A fiber optic cable, Dunn contended, could increase Internet speeds hundredfold (from a max speed of around 10 Mbps to one above 1 Gbps), attract high tech companies to the city, and induce Texas Tech University students to stay in Lubbock after they graduate. In Lubbock, where Internet speeds run about 35 percent slower than they do in the rest of the state, a fiber network could be a boon for businesses and residents alike.

According to the April feasibility study, the fiber project might not even eclipse $100,000. LP&L would shoulder the costs of the project by drawing from its own budget. Both Dunn and LP&L director of electric utilities, David McCalla, believe that fiber would greatly benefit the community.

CEO of McDougal Companies, Marc McDougal, also argued in favor of the installation of the cable. From Fox 34 News:

Quite honestly, it would give us something that very few cities have... It would give us a huge advantage in another market to recruit businesses for downtown Lubbock. 

If plans to build the network were to move forward in Lubbock, LP&L would not be able to immediately offer Internet access to customers because of state law discouraging municipalities from offering telecommunications service. Though a Texas Utilities Code prohibits municipalities from offering telecommunications services to the public, that restriction does not appear to apply to Internet service (which is why AT&T a decade ago unsuccessfully tried to explicitly revise the barrier to include Internet access). The municipality would almost certainly have to defend its interpretation of the law in court, work with a private provider to offer services, or petition the FCC to overturn the current state law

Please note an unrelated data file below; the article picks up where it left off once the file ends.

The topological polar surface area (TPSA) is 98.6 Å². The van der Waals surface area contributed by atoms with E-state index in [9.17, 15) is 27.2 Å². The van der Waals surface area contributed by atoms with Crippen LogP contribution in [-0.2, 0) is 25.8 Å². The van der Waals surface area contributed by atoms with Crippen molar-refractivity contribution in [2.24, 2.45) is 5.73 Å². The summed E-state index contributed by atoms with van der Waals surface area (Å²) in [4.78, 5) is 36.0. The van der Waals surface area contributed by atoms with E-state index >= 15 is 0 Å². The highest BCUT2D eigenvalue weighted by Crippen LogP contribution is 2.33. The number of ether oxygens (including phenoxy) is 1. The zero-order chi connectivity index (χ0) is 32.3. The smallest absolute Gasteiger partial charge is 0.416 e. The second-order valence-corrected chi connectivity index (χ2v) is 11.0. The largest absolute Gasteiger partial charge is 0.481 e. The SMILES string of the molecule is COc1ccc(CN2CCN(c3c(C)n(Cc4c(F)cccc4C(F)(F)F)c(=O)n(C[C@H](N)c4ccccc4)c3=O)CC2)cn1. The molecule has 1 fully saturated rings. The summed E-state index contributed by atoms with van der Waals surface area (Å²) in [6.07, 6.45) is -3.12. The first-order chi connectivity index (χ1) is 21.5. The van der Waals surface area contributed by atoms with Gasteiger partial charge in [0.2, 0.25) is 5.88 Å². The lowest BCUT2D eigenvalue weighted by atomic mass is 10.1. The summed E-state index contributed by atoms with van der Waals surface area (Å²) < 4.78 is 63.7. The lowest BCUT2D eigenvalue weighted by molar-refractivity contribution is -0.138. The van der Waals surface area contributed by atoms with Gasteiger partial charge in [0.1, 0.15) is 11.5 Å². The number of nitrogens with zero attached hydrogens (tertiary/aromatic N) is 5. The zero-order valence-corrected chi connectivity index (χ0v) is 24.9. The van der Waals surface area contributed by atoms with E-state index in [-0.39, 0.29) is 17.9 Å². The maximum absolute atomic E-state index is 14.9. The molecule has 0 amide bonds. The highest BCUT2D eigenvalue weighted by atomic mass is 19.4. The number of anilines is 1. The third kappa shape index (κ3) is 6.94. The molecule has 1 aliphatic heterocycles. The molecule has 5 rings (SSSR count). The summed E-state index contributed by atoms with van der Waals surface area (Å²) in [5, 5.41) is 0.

While many municipal networks are located in smaller towns and rural areas, Lubbock seems to be an ideal mid-sized city for a high-speed municipal fiber network. Nicknamed the “hub city” on account of the key economic and educational role it plays in the South Plains region of West Texas, a foray into fiber optics has the potential to turn Lubbock into a hub for local self-reliance, as well.

From FOX 34

Chanute's FTTH Project on Hold Indefinitely

Changes in leadership in Chanute have put the community's FTTH plan in suspended animation. In April, the City Commission decided to delay financing shortly before the scheduled bond sale. It is unfortunate that residents and businesses will lose the opportunities the fiber deployment would bring. Nevertheless, they deserve the right to make their own choices, good or bad.